The tech industry is under the impression that the blue light from screens disrupts our sleep cycles. See: Night Shift, the five-year-old Apple function that adjusts screen colors to warmer hues in the evening, and various Dark or Night modes on Androids.
One problem: A new study finds that Night Shift has no impact on sleep.
Researchers at Brigham Young University asked 167 adults, ages 18-24, to stay in bed for at least eight hours per night after evening use of either their smartphone with Night Shift, their smartphone without Night Shift, or no phone use at all. “There were no differences across the three groups,” says coauthor Chad Jensen, an associate professor of psychology at Brigham Young University. “Night Shift is not superior to using your phone without Night Shift, or even using no phone at all.”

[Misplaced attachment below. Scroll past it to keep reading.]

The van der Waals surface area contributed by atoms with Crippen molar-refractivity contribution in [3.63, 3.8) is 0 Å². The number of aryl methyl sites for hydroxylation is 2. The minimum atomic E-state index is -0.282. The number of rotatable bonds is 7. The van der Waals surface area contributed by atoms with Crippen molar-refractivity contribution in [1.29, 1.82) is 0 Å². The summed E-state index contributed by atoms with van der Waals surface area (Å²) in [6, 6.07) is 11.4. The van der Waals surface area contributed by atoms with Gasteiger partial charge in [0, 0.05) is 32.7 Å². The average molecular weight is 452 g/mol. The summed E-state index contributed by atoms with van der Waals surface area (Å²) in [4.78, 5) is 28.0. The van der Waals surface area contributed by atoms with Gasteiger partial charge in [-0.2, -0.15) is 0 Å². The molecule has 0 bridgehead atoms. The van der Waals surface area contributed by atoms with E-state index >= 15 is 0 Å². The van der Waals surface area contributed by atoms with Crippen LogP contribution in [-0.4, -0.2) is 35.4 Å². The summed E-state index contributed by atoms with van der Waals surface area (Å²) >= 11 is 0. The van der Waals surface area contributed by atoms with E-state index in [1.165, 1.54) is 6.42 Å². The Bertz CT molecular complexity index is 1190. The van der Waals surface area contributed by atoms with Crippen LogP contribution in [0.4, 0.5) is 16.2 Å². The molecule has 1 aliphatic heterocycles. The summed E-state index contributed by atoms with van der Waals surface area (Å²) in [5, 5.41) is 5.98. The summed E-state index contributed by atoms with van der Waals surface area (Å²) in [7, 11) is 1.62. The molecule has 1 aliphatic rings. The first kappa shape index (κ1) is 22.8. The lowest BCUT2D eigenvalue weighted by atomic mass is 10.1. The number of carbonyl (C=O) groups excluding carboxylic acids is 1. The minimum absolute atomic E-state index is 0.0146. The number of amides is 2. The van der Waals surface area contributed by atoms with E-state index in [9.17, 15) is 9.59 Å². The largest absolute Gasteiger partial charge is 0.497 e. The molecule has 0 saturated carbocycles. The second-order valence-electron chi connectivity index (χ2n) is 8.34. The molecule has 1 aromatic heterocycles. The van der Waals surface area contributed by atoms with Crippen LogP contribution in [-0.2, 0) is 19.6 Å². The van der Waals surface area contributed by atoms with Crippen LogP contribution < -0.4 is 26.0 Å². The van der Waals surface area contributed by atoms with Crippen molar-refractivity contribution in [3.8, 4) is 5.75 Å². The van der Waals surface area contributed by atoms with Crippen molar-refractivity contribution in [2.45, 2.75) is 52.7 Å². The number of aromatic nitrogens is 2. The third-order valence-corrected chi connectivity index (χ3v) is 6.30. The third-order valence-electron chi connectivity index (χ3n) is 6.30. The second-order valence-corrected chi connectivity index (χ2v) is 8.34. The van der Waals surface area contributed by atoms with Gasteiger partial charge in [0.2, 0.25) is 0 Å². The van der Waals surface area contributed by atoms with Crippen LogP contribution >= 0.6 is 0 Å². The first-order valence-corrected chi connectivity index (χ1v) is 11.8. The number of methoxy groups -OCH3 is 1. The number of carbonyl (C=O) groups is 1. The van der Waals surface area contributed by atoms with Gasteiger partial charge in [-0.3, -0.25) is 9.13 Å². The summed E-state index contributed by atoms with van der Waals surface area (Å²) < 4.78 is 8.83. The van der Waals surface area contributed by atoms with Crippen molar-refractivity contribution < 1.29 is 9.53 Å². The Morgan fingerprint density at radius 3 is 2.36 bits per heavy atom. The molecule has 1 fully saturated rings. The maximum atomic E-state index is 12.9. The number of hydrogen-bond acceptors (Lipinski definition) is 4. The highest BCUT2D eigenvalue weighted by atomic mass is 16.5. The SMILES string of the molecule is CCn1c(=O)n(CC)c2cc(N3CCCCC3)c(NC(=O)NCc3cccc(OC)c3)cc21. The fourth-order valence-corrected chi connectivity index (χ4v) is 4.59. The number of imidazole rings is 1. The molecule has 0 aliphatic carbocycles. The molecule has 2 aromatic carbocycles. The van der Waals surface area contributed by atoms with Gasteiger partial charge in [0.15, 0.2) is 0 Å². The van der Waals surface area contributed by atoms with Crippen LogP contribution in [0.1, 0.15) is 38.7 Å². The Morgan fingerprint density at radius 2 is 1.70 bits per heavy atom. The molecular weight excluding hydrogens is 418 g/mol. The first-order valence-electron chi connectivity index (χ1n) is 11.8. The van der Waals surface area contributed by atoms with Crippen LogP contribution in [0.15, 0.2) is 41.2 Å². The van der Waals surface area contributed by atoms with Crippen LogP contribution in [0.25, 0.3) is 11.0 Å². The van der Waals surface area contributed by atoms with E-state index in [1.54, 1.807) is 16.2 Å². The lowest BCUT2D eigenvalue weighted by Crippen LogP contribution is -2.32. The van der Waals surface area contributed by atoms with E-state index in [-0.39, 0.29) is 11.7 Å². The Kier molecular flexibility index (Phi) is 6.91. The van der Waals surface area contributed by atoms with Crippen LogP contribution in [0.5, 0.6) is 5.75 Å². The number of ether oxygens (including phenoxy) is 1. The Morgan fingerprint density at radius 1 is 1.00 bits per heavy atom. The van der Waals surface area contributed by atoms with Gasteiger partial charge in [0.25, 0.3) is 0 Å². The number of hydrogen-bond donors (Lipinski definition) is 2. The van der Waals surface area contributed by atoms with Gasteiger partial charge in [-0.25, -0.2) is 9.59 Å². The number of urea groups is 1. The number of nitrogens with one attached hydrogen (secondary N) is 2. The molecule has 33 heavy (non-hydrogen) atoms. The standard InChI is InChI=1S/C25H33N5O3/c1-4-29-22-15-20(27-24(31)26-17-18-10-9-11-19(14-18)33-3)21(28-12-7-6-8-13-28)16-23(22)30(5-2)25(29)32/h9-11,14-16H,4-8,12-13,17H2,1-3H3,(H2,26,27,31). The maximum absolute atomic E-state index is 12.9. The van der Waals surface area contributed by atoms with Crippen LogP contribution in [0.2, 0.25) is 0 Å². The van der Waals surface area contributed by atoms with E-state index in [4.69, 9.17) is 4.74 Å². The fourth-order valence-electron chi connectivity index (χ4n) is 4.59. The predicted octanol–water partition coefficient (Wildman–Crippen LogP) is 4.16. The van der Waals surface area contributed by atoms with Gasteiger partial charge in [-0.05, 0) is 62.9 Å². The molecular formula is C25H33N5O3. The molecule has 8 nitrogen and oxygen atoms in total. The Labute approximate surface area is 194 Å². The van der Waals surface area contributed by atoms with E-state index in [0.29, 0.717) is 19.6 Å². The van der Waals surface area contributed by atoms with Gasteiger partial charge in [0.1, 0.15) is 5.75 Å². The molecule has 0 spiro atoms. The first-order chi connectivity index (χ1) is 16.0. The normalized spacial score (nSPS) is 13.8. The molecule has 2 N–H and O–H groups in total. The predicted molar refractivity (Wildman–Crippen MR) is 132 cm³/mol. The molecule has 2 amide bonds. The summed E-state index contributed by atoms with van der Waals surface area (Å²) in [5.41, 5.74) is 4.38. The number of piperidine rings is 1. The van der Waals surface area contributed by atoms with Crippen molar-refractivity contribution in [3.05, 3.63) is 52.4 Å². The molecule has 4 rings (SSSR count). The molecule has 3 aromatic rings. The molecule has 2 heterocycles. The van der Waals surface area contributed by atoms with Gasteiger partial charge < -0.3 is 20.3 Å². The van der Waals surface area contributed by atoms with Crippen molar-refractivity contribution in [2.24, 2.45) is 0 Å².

The researchers used wrist accelerometers to measure sleep duration, sleep quality, awakenings and time to fall asleep. Their finding suggests that blue light by itself is not impacting sleep.